The Outlets at Orange

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The Outlets at Orange
A fanciful water fountain at The Outlets at Orange
LocationOrange, California
Address20 City Boulevard West
Opening dateNovember 19, 1998; 20 years ago (November 19, 1998)
Previous namesThe Block at Orange (1998-2011)
DeveloperThe Mills Corporation
ManagementSimon Property Group
OwnerSimon Property Group (50%)
ArchitectD’Agistino Izzo Quirk
No. of stores and services115 (as of 2019)
Total retail floor area866,948 square feet (80,542.1 m2)

The Outlets at Orange (formerly known as The Block at Orange) is one of Orange County, California's outlet shopping centers. It is an open-air shopping mall developed by The Mills Corporation and now owned jointly Simon Property Group, who owns 50% of it, and KanAm, in Orange, California, a few miles southeast of Disneyland near the heart of the Orange Crush interchange. It was built on the former site of the City Mall.


From 1970[1] to 1996,[2] the site was home to an enclosed mall called The City Shopping Center, featuring anchor stores May Company California[3] and JCPenney, anchoring The City edge city complex.[4] The access roads around the mall have "City" in their names because they were built as part of that complex. Mills purchased the site, originally considering converting the City mall to one of their Mills malls named "City Mills," but instead built an outdoor lifestyle center with outlets, restaurants, and entertainment facilities most likely because there was another Mills mall in Southern California (Ontario Mills) already under development. The center's old slogan was The Block at Orange... It Ain't Square. It was The Mills Corporation's first outdoor mall not to have the "Mills" name. The Block officially opened in November 1998.[5]

Ron Jon Surf Shop closed in 2008 and was replaced by Neiman Marcus Last Call. Virgin Megastore, Hilo Hatie and Steve & Barry's closed in 2009. These anchors were replaced with Off Broadway Shoes, H&M, Thrill It Fun Center and Guitar Center. Borders closed in 2011 due to the chains liquidation, and was replaced by Sports Authority, but Sports Authority at the mall was liquidated along with the rest of the company's stores starting May 18, 2016 due to Chapter 11 Bankruptcy. Furniture & Beyond briefly occupied the former Sports Authority space but closed less than a year later. The mall has one of the few remaining Vans Skateparks in the country, as most of the other skateparks closed or were sold to another brand in the early 2000s.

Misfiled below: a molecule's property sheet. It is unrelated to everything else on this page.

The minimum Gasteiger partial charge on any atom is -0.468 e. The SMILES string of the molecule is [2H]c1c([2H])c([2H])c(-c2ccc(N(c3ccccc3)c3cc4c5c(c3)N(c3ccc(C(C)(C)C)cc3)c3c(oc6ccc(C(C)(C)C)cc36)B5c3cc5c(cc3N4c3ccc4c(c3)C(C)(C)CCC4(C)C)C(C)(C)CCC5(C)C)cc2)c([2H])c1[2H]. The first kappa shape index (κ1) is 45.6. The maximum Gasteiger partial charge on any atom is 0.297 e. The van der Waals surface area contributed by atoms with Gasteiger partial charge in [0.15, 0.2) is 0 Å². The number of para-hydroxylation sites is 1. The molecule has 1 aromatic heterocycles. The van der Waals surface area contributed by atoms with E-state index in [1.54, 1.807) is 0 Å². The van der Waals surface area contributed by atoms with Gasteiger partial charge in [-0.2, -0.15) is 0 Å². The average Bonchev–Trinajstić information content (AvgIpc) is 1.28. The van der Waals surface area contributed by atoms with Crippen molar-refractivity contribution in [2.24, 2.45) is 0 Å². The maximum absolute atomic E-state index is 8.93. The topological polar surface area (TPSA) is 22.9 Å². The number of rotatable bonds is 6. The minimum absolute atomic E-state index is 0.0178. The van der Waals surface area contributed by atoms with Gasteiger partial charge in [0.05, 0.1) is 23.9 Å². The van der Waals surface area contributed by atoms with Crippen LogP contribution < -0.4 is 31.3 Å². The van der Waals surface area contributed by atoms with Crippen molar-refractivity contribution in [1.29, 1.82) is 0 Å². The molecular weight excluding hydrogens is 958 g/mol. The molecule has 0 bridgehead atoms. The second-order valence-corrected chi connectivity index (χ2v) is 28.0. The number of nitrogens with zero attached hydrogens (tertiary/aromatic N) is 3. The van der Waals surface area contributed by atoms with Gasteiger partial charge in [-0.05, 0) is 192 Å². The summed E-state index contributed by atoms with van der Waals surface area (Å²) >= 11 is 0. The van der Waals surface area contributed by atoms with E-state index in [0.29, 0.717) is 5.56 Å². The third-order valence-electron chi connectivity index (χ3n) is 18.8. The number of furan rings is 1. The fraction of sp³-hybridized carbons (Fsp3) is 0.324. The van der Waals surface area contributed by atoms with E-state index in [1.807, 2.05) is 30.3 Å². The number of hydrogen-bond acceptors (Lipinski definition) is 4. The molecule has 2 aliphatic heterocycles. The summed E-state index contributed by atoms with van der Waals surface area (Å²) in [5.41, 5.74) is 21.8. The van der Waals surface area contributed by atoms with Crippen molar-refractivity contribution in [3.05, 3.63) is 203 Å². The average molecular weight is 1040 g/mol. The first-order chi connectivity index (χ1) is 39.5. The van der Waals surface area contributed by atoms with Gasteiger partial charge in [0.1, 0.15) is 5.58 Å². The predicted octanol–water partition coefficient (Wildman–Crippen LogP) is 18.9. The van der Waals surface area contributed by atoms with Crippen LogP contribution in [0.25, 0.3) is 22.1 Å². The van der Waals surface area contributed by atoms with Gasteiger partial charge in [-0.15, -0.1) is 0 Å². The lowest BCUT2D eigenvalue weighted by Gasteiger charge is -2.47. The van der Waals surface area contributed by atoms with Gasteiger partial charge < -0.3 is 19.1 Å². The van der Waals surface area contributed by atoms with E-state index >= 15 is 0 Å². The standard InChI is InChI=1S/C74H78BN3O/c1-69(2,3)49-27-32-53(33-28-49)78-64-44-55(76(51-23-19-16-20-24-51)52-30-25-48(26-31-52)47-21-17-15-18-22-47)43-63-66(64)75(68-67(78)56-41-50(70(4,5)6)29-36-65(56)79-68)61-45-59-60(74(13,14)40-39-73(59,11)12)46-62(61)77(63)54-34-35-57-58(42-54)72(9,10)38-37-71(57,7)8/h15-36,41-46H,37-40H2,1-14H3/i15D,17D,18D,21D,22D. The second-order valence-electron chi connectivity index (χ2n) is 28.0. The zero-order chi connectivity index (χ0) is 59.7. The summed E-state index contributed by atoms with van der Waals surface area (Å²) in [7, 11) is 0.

Like other Mills properties, The Block at Orange was acquired by the Simon Property Group in 2007.

In 2011, The Block at Orange was renamed The Outlets at Orange.[6]

The Outlets at Orange underwent two phases of expansion on the east side of the mall. The first phase included a new Nordstrom Rack store which was completed in 2013. The second phase was completed in 2016 which included five new stores such as Gap Factory Store, Polo Ralph Lauren, and Orange County's first Bloomingdale's Outlet. The second phase was supposed to bring 12 new stores but only 5 came because stores such as Bloomingdale's wanted larger spaces.[7]

Outlets at Orange was for a long time the only outlet mall in Orange County with the next nearest outlet malls being Citadel Outlets in Los Angeles, about 23 miles away, and Ontario Mills in Ontario, about 39 miles away. But it received its first competition when the Outlets at San Clemente opened in 2015. Despite the new outlet mall being further away (32 miles) than Citadel, it is more competition because it removes The Outlets at Orange's title of being the only outlet mall in Orange County.[8][9]

The former Virgin Megastore was featured in Borat where Borat attempts to kidnap Pamela Anderson.[citation needed]


  1. ^ "$30 Million Shopping Center Set in Orange". Los Angeles Times. February 22, 1970. p. J26. (Subscription required (help)). Alternate Link via ProQuest.
  2. ^ Johnson, Greg & Wright, Lesley (October 4, 1995). "The City Shopping Center to Be Razed and Replaced : Development: Theaters and restaurants will be a big part of the new $150-million complex, scheduled to open in 1998". Los Angeles Times.
  3. ^ "Retail Briefs". Women's Wear Daily. 126 (117). June 14, 1973. p. 28. The May Co. of Calif. will open a store in The City, a shopping center in Orange County next Spring. The two level, 160,000-sq.-ft. store will replace a unit operated by Walker Scott of San Diego. Link via ProQuest.
  4. ^ Young, Karen Newell (November 27, 1987). "City Shopping Center in Orange Offers Wide Range of Gift and Specialty Stores". Los Angeles Times.
  5. ^ Garvey, Megan (November 20, 1998). "The Block Gets Off to Rousing Start as Big Crowds Show Up: Entertainment: Huge complex in Orange offering movies, shops, restaurants opens with manageable traffic". Los Angeles Times.
  6. ^ Nguyen, Hang (October 11, 2011). "The Block at Orange changes its name". Orange County Register.
  7. ^ "Outlets at Orange adds 5 more stores in time for Black Friday". Orange County Register. 2016-11-23. Retrieved 2017-08-10.
  8. ^ "Outlets at Orange on track to open six stores by Black Friday". Orange County Register. 2016-10-07. Retrieved 2017-08-10.
  9. ^ "12 new stores on the way as Outlets at Orange expansion begins". Orange County Register. 2016-03-09. Retrieved 2017-08-10.

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Coordinates: 33°46′58″N 117°53′35″W / 33.782644°N 117.893076°W / 33.782644; -117.893076